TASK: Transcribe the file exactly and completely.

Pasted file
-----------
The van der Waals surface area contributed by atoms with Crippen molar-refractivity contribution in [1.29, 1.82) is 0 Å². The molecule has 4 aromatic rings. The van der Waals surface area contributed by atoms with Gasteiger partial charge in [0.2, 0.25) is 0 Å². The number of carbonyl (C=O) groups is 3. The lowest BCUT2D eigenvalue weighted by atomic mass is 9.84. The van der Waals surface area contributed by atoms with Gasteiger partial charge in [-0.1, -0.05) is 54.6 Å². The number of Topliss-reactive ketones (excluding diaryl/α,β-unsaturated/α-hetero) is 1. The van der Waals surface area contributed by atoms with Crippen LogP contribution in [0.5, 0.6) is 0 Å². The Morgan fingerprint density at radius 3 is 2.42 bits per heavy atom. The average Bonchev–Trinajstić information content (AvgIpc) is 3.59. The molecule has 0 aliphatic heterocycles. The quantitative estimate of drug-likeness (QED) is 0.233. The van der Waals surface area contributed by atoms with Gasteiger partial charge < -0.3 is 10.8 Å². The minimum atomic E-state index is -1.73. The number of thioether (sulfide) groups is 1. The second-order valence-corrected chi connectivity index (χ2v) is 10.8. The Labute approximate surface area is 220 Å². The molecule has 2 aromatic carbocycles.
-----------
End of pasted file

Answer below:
The van der Waals surface area contributed by atoms with Crippen molar-refractivity contribution in [1.29, 1.82) is 0 Å². The molecule has 4 aromatic rings. The van der Waals surface area contributed by atoms with Gasteiger partial charge in [0.2, 0.25) is 0 Å². The number of carbonyl (C=O) groups is 3. The lowest BCUT2D eigenvalue weighted by atomic mass is 9.84. The van der Waals surface area contributed by atoms with Gasteiger partial charge in [-0.1, -0.05) is 54.6 Å². The number of Topliss-reactive ketones (excluding diaryl/α,β-unsaturated/α-hetero) is 1. The van der Waals surface area contributed by atoms with Crippen LogP contribution in [0.5, 0.6) is 0 Å². The Morgan fingerprint density at radius 3 is 2.42 bits per heavy atom. The average Bonchev–Trinajstić information content (AvgIpc) is 3.59. The molecule has 0 aliphatic heterocycles. The quantitative estimate of drug-likeness (QED) is 0.233. The van der Waals surface area contributed by atoms with Gasteiger partial charge < -0.3 is 10.8 Å². The minimum atomic E-state index is -1.73. The number of thioether (sulfide) groups is 1. The second-order valence-corrected chi connectivity index (χ2v) is 10.8. The Labute approximate surface area is 220 Å². The molecule has 2 aromatic carbocycles.